The earliest ages of man are known as prehistory, because our
                                       knowledge of them is limited to a few archaeological finds.  These
                                       objects, paintings, and burials provoke a lot of speculation, but few
                                       facts can be presented.

                                       Based on artifacts and guesswork, however, archaeologists and
                                       historians divide prehistory into two time periods:  Paleolithic and
                                      Neolithic.  The Paleolithic period is said to represent the dawning of
                                       culture and civilization. Men (and women) are believed to have
                                       roamed the earth in bands, hunting animals and gathering whatever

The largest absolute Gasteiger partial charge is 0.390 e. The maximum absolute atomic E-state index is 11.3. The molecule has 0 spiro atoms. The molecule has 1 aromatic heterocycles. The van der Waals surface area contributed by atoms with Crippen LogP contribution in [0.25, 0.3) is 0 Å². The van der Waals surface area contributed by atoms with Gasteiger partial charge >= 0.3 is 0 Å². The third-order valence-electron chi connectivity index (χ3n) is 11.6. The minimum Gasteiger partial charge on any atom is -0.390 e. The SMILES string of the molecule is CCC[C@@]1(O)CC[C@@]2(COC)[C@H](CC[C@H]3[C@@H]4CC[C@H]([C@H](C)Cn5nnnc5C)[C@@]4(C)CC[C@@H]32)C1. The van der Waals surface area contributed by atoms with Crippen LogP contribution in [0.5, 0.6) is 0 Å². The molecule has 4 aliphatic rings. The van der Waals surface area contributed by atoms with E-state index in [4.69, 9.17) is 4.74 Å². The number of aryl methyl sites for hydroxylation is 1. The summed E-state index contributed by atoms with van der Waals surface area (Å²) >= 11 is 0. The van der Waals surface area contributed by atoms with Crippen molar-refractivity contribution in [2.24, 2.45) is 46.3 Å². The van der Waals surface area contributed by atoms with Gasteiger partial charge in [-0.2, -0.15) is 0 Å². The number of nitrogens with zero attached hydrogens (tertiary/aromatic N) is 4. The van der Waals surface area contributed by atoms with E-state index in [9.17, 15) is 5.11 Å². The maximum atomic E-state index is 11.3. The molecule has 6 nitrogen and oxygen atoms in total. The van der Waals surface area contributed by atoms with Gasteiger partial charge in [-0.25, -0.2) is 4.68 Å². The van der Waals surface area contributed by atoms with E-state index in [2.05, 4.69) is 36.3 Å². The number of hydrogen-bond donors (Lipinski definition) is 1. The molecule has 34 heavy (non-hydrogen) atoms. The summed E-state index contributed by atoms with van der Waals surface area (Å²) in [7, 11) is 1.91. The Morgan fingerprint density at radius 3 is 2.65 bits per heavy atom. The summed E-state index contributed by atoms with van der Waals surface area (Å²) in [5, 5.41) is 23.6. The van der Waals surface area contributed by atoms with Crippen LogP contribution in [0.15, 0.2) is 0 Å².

herbs and fruit grew in that area.  For obvious reasons, this culture
                                       is called a hunting-gathering society. Two major discoveries --
                                      The Venus of Willendorf and  the Lascaux Cave Paintings define our
                                       knowledge of the era.

                                       The Neolithic era is believed to have brought about notable
                                       changes in the human way of life. Hunting-gathering societies began
                                        to settle in specific areas as agriculture advanced and animals were
                                        domesticated.  Pottery was more widely used, and bronze tools
                                        replaced stone ones, allowing wide expansion.


Chapter 1 Terms